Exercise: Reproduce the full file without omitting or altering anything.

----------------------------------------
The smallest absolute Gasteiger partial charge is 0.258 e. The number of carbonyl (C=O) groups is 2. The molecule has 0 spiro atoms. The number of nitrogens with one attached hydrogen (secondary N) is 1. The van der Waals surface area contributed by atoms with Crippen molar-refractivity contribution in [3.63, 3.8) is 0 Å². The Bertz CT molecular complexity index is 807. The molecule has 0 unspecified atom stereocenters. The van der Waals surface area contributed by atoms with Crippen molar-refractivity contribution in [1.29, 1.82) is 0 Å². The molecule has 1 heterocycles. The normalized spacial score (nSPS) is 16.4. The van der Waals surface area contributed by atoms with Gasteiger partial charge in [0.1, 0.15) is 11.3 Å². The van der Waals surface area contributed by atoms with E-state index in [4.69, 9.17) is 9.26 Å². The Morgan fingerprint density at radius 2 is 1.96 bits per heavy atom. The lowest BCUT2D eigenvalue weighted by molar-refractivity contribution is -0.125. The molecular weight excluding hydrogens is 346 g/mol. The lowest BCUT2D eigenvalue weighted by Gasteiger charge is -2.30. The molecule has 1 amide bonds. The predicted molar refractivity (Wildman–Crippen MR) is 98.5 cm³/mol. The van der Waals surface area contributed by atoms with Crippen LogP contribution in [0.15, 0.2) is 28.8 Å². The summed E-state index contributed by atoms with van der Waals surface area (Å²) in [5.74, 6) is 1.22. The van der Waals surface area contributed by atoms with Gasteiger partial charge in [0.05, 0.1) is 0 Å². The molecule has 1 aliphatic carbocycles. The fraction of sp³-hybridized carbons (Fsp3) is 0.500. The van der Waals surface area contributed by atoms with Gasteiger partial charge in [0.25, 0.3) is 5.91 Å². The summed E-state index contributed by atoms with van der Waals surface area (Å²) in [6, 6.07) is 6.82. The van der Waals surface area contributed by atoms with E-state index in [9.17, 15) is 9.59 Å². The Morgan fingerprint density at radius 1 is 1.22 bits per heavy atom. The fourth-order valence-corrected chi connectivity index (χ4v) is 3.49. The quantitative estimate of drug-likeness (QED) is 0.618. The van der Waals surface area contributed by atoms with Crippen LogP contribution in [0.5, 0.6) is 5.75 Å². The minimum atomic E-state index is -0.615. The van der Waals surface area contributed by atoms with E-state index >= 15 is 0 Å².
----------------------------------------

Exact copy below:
The smallest absolute Gasteiger partial charge is 0.258 e. The number of carbonyl (C=O) groups is 2. The molecule has 0 spiro atoms. The number of nitrogens with one attached hydrogen (secondary N) is 1. The van der Waals surface area contributed by atoms with Crippen molar-refractivity contribution in [3.63, 3.8) is 0 Å². The Bertz CT molecular complexity index is 807. The molecule has 0 unspecified atom stereocenters. The van der Waals surface area contributed by atoms with Crippen molar-refractivity contribution in [1.29, 1.82) is 0 Å². The molecule has 1 heterocycles. The normalized spacial score (nSPS) is 16.4. The van der Waals surface area contributed by atoms with Gasteiger partial charge in [0.1, 0.15) is 11.3 Å². The van der Waals surface area contributed by atoms with E-state index in [4.69, 9.17) is 9.26 Å². The Morgan fingerprint density at radius 2 is 1.96 bits per heavy atom. The lowest BCUT2D eigenvalue weighted by molar-refractivity contribution is -0.125. The molecular weight excluding hydrogens is 346 g/mol. The lowest BCUT2D eigenvalue weighted by Gasteiger charge is -2.30. The molecule has 1 amide bonds. The predicted molar refractivity (Wildman–Crippen MR) is 98.5 cm³/mol. The van der Waals surface area contributed by atoms with Crippen LogP contribution in [0.15, 0.2) is 28.8 Å². The summed E-state index contributed by atoms with van der Waals surface area (Å²) in [5.74, 6) is 1.22. The van der Waals surface area contributed by atoms with Gasteiger partial charge in [0.05, 0.1) is 0 Å². The molecule has 1 aliphatic carbocycles. The fraction of sp³-hybridized carbons (Fsp3) is 0.500. The van der Waals surface area contributed by atoms with Gasteiger partial charge in [0.25, 0.3) is 5.91 Å². The summed E-state index contributed by atoms with van der Waals surface area (Å²) in [6, 6.07) is 6.82. The van der Waals surface area contributed by atoms with E-state index in [9.17, 15) is 9.59 Å². The Morgan fingerprint density at radius 1 is 1.22 bits per heavy atom. The fourth-order valence-corrected chi connectivity index (χ4v) is 3.49. The quantitative estimate of drug-likeness (QED) is 0.618. The van der Waals surface area contributed by atoms with Crippen LogP contribution in [0.5, 0.6) is 5.75 Å². The minimum atomic E-state index is -0.615. The van der Waals surface area contributed by atoms with E-state index >= 15 is 0 Å².